Sunday, June 04, 2006

Mark Twain

January 30, 2006

"It usually takes me more than three weeks to prepare a good impromptu speech." ~Mark Twain

Who was Mark Twain? Mark Twain (1835-1910) was born Samuel Clemens, but wrote mostly under the pseudonym Mark Twain. His novel The Adventures of Huckleberry Finn is one of the greatest in American literature, but his prolific work met with both praise and criticism during his life.

Samuel Clemens worked at a variety of jobs: typesetter, riverboat pilot, miner and newspaper reporter, and served briefly in the Confederate army during the American War Between the States. As one critic noted, Twain "didn't like human beings much, except as targets for his scorn," and provided a long list of victims of Twain's misanthropic wit. It included nearly anyone inclined toward vanities of self-promotion: arrogant public officials, inept musicians, vain women, advocates of temperance, lecturers who pretended to have known Dickens, smart-talking two-year-olds, editors, officious train conductors, lynchers, book-pirating publishers, scientists who deduced too much from too little evidence, swindlers, and seducers of women. He was an earnest defender of blacks, Native Americans, and the poor.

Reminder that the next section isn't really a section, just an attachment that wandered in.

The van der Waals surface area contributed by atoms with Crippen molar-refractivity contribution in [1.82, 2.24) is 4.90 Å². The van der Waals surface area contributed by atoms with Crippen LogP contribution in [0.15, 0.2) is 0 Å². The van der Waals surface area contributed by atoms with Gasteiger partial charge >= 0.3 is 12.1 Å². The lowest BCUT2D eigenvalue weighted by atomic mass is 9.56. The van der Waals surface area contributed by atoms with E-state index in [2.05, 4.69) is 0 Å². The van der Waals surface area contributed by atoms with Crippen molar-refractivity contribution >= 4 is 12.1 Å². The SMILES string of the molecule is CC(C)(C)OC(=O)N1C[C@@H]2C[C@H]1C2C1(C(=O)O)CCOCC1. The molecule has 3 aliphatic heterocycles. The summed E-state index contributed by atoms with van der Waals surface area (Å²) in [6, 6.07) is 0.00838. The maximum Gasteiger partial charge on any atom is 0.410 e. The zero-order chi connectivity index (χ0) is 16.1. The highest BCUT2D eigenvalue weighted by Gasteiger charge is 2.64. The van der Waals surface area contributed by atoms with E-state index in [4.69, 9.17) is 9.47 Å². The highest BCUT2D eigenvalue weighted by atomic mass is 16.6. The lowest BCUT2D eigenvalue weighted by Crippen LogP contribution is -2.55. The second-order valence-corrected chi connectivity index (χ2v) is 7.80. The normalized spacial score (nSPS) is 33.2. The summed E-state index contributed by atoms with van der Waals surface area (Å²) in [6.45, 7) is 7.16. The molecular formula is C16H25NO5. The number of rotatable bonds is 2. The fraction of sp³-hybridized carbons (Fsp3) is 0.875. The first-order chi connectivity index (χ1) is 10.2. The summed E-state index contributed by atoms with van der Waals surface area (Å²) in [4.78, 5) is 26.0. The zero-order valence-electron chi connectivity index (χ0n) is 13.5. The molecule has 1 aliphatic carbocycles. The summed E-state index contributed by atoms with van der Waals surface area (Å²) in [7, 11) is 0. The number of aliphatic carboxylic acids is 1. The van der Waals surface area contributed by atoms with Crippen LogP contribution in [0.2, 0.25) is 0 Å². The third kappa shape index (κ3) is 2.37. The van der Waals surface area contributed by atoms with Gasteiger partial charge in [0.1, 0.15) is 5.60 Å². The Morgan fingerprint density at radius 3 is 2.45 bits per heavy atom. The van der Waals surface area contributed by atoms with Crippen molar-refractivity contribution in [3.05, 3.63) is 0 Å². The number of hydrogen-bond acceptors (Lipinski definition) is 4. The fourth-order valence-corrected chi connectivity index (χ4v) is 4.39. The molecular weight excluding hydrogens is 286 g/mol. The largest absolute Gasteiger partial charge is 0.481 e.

In his later years Twain grew depressed, but his malicious wit remained sharp. Despite playing a positive role in the lives of such luminaries as Helen Keller and Booker T. Washington, he grew more mean spirited and pessimistic after the deaths of his wife and 3 of his 4 children, and his health began to fail. He wrote in 1909, "I came in with Halley's Comet in 1835. It is coming again next year, and I expect to go out with it."


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